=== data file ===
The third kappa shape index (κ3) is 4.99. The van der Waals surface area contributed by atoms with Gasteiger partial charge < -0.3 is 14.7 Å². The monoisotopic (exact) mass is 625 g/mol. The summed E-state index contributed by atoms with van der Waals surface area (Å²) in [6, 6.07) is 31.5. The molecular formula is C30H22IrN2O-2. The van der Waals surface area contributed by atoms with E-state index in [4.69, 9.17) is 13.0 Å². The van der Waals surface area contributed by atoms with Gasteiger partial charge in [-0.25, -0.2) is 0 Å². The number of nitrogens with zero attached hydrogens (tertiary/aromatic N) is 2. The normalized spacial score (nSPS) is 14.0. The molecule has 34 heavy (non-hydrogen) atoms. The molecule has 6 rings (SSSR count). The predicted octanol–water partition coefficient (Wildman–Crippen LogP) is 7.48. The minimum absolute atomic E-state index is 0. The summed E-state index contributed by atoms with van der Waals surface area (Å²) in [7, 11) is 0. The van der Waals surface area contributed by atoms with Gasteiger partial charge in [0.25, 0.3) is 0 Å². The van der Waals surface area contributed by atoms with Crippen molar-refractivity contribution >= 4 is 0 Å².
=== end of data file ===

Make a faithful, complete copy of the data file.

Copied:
The third kappa shape index (κ3) is 4.99. The van der Waals surface area contributed by atoms with Gasteiger partial charge < -0.3 is 14.7 Å². The monoisotopic (exact) mass is 625 g/mol. The summed E-state index contributed by atoms with van der Waals surface area (Å²) in [6, 6.07) is 31.5. The molecular formula is C30H22IrN2O-2. The van der Waals surface area contributed by atoms with E-state index in [4.69, 9.17) is 13.0 Å². The van der Waals surface area contributed by atoms with Gasteiger partial charge in [-0.25, -0.2) is 0 Å². The number of nitrogens with zero attached hydrogens (tertiary/aromatic N) is 2. The normalized spacial score (nSPS) is 14.0. The molecule has 34 heavy (non-hydrogen) atoms. The molecule has 6 rings (SSSR count). The predicted octanol–water partition coefficient (Wildman–Crippen LogP) is 7.48. The minimum absolute atomic E-state index is 0. The summed E-state index contributed by atoms with van der Waals surface area (Å²) in [7, 11) is 0. The van der Waals surface area contributed by atoms with Gasteiger partial charge in [0.25, 0.3) is 0 Å². The van der Waals surface area contributed by atoms with Crippen molar-refractivity contribution >= 4 is 0 Å².